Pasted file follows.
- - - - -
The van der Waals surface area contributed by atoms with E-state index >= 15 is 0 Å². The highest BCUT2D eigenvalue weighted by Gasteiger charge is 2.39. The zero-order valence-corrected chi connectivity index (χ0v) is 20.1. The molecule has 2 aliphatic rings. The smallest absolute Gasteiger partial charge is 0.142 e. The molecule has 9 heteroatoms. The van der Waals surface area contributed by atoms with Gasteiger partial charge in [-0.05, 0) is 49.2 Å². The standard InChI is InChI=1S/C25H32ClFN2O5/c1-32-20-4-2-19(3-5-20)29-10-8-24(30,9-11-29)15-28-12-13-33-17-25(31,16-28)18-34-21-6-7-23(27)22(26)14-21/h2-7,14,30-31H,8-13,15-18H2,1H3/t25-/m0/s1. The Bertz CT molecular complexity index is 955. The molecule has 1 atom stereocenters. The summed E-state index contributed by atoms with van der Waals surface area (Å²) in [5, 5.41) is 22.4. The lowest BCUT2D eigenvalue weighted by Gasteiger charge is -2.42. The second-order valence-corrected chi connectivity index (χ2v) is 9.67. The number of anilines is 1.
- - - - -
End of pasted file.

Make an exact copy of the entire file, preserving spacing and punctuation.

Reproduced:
The van der Waals surface area contributed by atoms with E-state index >= 15 is 0 Å². The highest BCUT2D eigenvalue weighted by Gasteiger charge is 2.39. The zero-order valence-corrected chi connectivity index (χ0v) is 20.1. The molecule has 2 aliphatic rings. The smallest absolute Gasteiger partial charge is 0.142 e. The molecule has 9 heteroatoms. The van der Waals surface area contributed by atoms with Gasteiger partial charge in [-0.05, 0) is 49.2 Å². The standard InChI is InChI=1S/C25H32ClFN2O5/c1-32-20-4-2-19(3-5-20)29-10-8-24(30,9-11-29)15-28-12-13-33-17-25(31,16-28)18-34-21-6-7-23(27)22(26)14-21/h2-7,14,30-31H,8-13,15-18H2,1H3/t25-/m0/s1. The Bertz CT molecular complexity index is 955. The molecule has 1 atom stereocenters. The summed E-state index contributed by atoms with van der Waals surface area (Å²) in [5, 5.41) is 22.4. The lowest BCUT2D eigenvalue weighted by Gasteiger charge is -2.42. The second-order valence-corrected chi connectivity index (χ2v) is 9.67. The number of anilines is 1.